Friday, January 27, 2006

Getting my kicks - on Route 66

Who can say they've driven across the country?

Not from here to D.C., or here to New York, or here to Florida – but through the heart of America, the very belly of the beast, virtually coast to coast?

I hope to make the trek this summer on the Mother Road- Route 66.

Grandma first gave me the idea this past summer, when she told me about the many times she's had to drive from here to California and back (once all by herself) and what an experience it was. Chicago trip last April, I've felt the pull of non-Michigan states; wanderlust is catching, friends, and I've got it bad.

What better way to see the country than old 66, a non-defunct highway that ran from Chicago to Los Angeles over 2,500 miles of mostly two-lane roads through Missouri, Kansas, Oklahoma, Texas, Arizona, and New Mexico?

Even though Route 66 is not recognized as an"official" U.S. highway, there are still historical societies and towns along its route that keep the road alive.

While the government may have taken down the road signs, the locals have put up some of their own.

The details of the trip are still being formulated. I have a lot of research to do. For instance - what car do I take? I wouldn't trust my own Dynasty across the country. It's a good car, but not that good.

Also, this will be a long trip - will I have the time with my remaining vacation days? And then there's the route. There are maps and guides available, but my absent sense of direction (and a dash of Murphy's Law) says something will happen, somewhere along the way, and I'll get into a tight spot.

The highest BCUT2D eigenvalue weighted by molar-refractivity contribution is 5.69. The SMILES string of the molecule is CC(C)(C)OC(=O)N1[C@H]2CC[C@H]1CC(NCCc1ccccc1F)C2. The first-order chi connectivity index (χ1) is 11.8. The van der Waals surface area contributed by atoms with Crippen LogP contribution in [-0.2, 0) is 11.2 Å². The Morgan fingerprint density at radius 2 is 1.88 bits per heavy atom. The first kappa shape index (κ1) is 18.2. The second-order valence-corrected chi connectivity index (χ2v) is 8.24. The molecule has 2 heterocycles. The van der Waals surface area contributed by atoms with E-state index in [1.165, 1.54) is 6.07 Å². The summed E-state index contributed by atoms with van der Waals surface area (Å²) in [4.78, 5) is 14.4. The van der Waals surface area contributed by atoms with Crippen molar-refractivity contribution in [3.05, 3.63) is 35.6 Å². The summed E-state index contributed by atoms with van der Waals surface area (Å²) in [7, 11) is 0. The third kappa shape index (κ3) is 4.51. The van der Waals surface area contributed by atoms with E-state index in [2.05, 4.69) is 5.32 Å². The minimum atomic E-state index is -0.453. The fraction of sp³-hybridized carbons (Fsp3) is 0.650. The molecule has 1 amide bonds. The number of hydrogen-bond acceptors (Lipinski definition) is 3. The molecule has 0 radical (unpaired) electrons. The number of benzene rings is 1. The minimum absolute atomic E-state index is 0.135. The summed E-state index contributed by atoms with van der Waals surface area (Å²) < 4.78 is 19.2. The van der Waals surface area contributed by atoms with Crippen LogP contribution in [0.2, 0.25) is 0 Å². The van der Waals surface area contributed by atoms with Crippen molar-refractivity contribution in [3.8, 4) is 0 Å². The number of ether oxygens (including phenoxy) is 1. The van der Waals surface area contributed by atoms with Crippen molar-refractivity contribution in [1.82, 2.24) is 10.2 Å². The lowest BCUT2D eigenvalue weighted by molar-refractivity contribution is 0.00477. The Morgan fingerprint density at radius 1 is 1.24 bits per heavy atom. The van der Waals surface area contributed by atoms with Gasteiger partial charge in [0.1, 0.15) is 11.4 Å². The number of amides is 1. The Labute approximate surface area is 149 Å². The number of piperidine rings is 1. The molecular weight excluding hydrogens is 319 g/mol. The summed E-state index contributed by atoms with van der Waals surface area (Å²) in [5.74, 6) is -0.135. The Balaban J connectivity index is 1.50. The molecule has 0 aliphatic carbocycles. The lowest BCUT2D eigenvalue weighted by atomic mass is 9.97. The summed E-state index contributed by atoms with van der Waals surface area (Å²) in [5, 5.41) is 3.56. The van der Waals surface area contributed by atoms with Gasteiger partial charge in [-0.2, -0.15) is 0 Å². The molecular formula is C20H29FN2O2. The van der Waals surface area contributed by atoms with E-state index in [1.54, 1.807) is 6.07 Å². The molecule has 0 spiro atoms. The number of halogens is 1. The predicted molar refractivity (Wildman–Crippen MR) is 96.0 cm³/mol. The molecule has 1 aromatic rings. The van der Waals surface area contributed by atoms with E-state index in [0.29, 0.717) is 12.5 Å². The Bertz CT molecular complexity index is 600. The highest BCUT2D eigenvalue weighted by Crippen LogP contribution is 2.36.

But those aren't barriers - merely obstacles to overcome and think about.

I'm thinking that maybe it would be smarter to rent a car for the trip, take my time traveling the Mother Road, and then high-tail it back to Michigan on an interstate freeway (40 or 80 come to mind).

As goes Route 66, so I go.

I have nothing (besides work) tying me down, I've always felt a strong passion to travel (I think I got that from my dad), and I'm sure it'll be an experience of a lifetime.

These are all obvious.

What's not as obvious are all the adventures, sights, and people I'll encounter along the way. That's the exciting part: not knowing what'll happen.

It could be an absolutely boring trip (thinking of driving across New Mexico and Arizona- not to mention Kansas - is not what I think of when I imagine "exciting"). But then it could alter my perception about the size of the country (the first thing gramma pointed out), the people that live along the way, and my own sense of self and place in the world.

I'd like to get my kicks, all right.

And I know just the road to help.

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